Changing landscape of the Hauraki Plains

Did you know that the Kopuatai Peat Dome north of Te Aroha, an area of international botanical significance and the largest wetland in the North Island, once stretched as far as Matamata?

As well as draining and clearing the plains for pasture, early European settlers brought with them their amenity and heritage trees like oaks, planes, walnuts, poplars and maples. Many of these are now recognised in the district as specimens worthy of protection under the District Plan.

They contribute to stabilizing stream banks, improving water quality and taking up the greenhouse gas carbon dioxide. In summer, they also provide welcome relief from the sun for stock and humans alike. There is a growing drive to bring back indigenous biodiversity in the developed landscape using waterway margins, planting and linking up existing indigenous remnants. Our latest State of the Environment Report shows how much the landscape has changed since pre-European times.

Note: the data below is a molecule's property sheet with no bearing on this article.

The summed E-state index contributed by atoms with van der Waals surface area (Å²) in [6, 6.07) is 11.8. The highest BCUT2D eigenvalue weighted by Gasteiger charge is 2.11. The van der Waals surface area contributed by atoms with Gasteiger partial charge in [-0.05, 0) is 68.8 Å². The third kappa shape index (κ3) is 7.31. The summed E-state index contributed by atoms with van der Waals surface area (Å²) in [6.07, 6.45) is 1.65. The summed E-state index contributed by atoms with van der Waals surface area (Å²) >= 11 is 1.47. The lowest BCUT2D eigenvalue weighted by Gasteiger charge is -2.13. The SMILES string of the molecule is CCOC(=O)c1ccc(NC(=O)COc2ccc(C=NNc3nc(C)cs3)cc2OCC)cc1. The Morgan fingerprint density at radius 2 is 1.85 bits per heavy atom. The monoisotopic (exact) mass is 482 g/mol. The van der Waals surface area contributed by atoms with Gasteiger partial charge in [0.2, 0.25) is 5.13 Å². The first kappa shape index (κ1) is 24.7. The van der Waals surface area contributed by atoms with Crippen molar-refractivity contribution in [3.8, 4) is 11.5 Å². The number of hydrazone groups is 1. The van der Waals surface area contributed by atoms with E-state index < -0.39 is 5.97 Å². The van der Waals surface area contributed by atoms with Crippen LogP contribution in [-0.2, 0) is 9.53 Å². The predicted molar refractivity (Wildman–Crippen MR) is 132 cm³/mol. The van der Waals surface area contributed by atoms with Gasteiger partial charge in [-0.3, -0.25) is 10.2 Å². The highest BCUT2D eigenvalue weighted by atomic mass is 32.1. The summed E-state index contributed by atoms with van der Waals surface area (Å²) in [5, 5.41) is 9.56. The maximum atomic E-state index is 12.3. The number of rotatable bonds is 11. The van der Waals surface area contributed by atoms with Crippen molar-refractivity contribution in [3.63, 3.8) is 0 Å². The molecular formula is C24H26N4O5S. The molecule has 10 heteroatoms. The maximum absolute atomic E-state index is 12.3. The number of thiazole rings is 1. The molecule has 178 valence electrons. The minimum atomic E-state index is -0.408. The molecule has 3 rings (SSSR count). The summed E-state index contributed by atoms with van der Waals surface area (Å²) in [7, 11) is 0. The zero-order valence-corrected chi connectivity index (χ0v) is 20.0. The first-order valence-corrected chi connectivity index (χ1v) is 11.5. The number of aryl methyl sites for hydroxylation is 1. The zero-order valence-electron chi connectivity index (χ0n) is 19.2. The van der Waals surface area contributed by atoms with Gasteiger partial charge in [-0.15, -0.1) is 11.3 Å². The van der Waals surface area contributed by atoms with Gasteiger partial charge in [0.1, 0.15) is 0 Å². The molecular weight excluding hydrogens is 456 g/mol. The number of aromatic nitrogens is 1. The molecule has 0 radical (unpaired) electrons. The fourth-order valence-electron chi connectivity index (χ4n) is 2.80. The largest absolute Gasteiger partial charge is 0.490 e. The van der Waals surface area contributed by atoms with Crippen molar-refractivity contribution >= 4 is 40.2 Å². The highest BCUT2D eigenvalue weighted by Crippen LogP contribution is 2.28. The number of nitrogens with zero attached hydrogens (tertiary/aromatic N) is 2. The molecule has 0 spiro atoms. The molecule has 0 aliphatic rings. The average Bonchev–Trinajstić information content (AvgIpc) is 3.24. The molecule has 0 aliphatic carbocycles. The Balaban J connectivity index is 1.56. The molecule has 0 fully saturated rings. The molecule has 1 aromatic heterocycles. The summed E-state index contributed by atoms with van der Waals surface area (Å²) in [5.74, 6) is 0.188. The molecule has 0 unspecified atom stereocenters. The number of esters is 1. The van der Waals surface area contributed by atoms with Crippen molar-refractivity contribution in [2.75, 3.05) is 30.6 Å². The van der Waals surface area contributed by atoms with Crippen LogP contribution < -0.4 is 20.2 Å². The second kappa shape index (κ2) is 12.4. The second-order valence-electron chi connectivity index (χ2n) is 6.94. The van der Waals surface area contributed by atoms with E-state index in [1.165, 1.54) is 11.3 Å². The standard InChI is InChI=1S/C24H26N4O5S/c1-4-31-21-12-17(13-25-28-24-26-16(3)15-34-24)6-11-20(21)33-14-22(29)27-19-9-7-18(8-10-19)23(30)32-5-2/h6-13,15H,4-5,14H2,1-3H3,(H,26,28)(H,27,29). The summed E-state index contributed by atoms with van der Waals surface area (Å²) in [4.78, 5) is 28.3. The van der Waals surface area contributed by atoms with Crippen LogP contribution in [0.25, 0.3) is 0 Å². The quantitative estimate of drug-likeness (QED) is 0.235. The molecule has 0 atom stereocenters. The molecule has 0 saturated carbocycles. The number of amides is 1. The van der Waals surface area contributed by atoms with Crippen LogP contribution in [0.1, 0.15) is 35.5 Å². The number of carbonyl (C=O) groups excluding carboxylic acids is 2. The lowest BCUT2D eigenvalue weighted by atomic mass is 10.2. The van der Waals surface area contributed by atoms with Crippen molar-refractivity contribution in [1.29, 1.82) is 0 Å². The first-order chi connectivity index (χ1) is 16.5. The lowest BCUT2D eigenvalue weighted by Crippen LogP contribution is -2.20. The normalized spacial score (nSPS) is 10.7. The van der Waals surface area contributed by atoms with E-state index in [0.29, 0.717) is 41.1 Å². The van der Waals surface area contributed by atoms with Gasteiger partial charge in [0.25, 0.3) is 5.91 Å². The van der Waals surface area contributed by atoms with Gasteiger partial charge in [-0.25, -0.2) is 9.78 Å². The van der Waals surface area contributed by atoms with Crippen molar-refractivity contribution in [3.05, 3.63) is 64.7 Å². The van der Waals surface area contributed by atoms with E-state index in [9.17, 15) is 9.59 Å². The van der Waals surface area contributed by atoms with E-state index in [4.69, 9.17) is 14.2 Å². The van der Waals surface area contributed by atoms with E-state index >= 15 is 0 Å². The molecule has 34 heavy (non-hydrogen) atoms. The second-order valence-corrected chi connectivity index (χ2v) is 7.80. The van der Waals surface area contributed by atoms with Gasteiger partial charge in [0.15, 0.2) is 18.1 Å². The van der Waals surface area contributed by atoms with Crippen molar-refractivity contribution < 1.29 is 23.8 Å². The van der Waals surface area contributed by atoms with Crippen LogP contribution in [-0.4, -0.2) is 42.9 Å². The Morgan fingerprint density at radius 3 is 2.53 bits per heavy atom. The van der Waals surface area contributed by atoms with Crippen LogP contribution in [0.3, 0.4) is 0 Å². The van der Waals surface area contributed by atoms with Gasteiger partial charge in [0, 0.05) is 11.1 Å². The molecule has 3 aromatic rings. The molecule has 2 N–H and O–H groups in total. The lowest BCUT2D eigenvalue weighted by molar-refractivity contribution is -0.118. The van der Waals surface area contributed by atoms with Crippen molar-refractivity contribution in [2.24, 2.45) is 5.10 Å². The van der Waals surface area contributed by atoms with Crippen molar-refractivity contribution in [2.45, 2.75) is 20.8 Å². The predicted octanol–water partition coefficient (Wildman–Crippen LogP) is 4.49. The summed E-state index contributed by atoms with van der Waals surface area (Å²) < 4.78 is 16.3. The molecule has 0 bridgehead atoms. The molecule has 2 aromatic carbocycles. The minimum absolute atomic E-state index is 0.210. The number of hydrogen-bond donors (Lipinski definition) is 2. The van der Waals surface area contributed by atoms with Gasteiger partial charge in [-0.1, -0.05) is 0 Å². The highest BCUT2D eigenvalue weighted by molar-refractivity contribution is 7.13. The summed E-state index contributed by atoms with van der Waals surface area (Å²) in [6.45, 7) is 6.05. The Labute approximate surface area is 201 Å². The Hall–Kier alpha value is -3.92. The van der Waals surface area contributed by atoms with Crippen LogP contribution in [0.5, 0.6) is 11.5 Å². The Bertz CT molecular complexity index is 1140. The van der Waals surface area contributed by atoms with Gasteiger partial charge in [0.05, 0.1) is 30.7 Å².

Check it out at